FACT #2: Lived first in Syracuse, NY; to Houston Co., TX.

Children of MENDEL BROMBERG and ETTA are:

2. i. SOLOMON "SOL"2 BROMBERG, b. 1870, NY.


ii. MOSES "MOSE" BROMBERG, b. 01 Apr 1873, NY.

Link:  Photo of Mose Bromberg


Mose Bromberg spent most of his adult life in Crockett, first in charge of the Bromberg Store on the Square and looking after the family farm interest. Later on he joined his Brother Sol in working for the Galveston Dry Goods Company. Mose was never married. He is still remembered as one of the most popular men in Crockett; an inveterate reader and student of many disciples; he was always active in civic affairs .. served as President of the East Texas Chamber of Commerce in its early days; he was among the most progressive men of his time. He headed a group which encouraged the planting of hundreds of pecan trees in Crockett and environs. He was one of the founders of the Crockett Country Club. He and his good friend, Jack Beasley, Sr., started the subdivision of homes on the Eastern side of Crockett. He was a talented raconteur; never uttered a profane word in the presence of ladies and wanted to whip anybody who did. In brief, Moses was a Southern gentleman of the old school.


iii. PERRY BROMBERG, b. 1875, NY; m. DAISY.


Perry Bromberg became a renowned surgeon and Professor at Vanderbilt University in Nashville, TN. His wonderful Mother sewed and sold bonnets to help pay for Perry's medical education. He lived up to her highest expectations. He was, indeed, "the apple of her eyes". Handsome and expert and modest in spite of his professional fame and the many honors bestowed on him, he and Daisy had no children.









Notes for SARAH BROMBERG:Sara became Mrs. Hyman Harrison and moved to Los Angeles, CA, where her only child, Fay (Mrs. Ted Elias) also lived.












v. LENA H. BROMBERG, b. 11 Dec 1881, TX; d. 13 Oct 1966; m. HENRY H. KLEIN.


Lena will always be the best remembered and loved in Crockett out of the whole Bromberg family because she spent almost her entire life there and dedicated her heart and soul to teaching. "Miss Lena" was educated for her profession at the Sam Houston Normal in Huntsville. In later years she was honored as one of the most distinguished Alumni of that College. Always called "Miss Lena" by three generations of students in the Crockett High School where she taught Mathematics and not incidentally inspired her classes to read fine literature. Many days, a group of interested students would voluntarily stay after school to have her read poetry and prose to them, and enjoy informal discussions. A good book could, and should, be written about her and teachers of her kind who looked on teaching as a calling like the ministry.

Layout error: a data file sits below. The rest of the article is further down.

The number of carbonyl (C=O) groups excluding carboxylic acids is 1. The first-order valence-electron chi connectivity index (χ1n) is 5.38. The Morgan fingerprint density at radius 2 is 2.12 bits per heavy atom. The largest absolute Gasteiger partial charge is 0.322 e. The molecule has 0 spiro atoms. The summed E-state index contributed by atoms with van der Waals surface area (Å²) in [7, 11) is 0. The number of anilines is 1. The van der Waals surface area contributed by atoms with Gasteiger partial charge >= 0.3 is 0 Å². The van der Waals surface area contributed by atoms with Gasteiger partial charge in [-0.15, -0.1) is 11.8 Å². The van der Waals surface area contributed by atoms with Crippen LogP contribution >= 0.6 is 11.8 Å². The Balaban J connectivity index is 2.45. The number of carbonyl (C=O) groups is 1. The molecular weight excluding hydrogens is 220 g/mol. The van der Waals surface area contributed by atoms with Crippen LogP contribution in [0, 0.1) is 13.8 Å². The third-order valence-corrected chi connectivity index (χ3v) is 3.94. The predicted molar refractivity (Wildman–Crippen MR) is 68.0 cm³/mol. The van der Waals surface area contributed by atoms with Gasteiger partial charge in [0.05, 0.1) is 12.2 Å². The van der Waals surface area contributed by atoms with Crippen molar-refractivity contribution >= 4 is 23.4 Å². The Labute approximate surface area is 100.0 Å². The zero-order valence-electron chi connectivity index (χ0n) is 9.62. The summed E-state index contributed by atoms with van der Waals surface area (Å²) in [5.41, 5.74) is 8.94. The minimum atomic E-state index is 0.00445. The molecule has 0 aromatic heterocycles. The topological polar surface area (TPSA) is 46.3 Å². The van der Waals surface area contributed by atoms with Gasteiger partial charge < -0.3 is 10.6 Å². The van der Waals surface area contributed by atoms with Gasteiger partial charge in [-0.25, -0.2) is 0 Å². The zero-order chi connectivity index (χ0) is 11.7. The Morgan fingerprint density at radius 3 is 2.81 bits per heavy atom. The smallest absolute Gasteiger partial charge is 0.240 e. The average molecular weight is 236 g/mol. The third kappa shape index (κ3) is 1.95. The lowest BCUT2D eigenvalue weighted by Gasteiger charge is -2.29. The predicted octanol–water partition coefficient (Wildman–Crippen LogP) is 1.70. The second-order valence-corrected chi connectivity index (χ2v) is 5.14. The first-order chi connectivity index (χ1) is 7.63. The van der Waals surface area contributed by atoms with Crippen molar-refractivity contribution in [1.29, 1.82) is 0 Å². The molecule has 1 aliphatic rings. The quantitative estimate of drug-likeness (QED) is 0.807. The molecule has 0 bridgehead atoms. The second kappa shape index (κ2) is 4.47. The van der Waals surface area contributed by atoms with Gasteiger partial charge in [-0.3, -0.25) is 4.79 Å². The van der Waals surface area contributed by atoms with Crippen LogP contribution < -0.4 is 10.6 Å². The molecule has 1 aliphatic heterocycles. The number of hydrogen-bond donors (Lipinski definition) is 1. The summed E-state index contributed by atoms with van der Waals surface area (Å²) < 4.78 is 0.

"Miss Lena" was only away from Crockett for a few years after marriage to Henry H. Klein, an Attorney in New York City. No children came to this union. After his death, his widow returned to Crockett and to teaching. Again she was the gracious and considerate hostess in the old Bromberg home on South Fourth Street. She will never be forgotten by those who knew her best. She was a brilliant and remarkable lady who loved children and her work. "Miss Lena" was one of the founders of several study, social and historic groups/

She lies at rest in Crockett where her tombstone reads: Lena Bromberg Klein, December 11, 1881 - October 13, 1966, Beloved Teacher and Friend.


Burial: Evergreen Memorial Park, Crockett, Houston Co., TX




Pauline married Harry Weis. First they moved to Mertzon, TX, where Gertrude, their only child was born. Later Pauline and Harry returned home to Crockett to help care for her Mother and look after the Bromberg Store. Gertrude went through school in Crockett; she became Mrs. Dave Aron and lived in Monroe, LA. Sadly and ironically, Pauline who was the youngest and most vivacious of the three girls was the first to die. She lies at rest with her husband in Louisiana.







Generation No. 2

2. SOLOMON "SOL"2 BROMBERG (MENDEL1) was born 1870 in NY. He married HELEN.


Sol Bromberg became a lawyer. He gave up the practice of Law to become executive of the Galveston Dry Goods Company. After the liquidation of that Company, Sol became a executive officer of the W.L. Moody interests in Galveston, TX.

Children of SOLOMON BROMBERG and HELEN are:

i. LEON3 BROMBERG.  Dr. Leon Bromberg practiced medicine in Galveston for 30 years, and was assistant professor of clinical medicine at UTMB from 1955 to 1969.  Born on Galveston Island in 1899, he graduated from Ball High School with honors in 1916 and received his bachelor's degree with honors in 1920 from the Rice Institute in Houston.  Dr. Bromberg attended Vanderbilt University College of Medicine in Nashville, TN, where he earned his doctorate in medicine in 1924.

He then joined Washington University in St. Louis, MO, where he had a distinguished career as a teacher and physician.  He was a captain in the medical corps of the U.S. Navy during WWII.  After the war he returned to St. Louis to resume his medical practice and teaching.  He returned to Galveston in 1955 and to the John Sealy Hospital in Galveston.

Dr. Bromberg died in 1985, leaving a legacy in the Dr. Leon Bromberg Charitable Trust Fund, which endowed the Dr. Leon Bromberg Professorship for Excellence in Teaching in 2001.

He never married.

Source: UTMB Graduate School of Biomedical Sciences Career Forum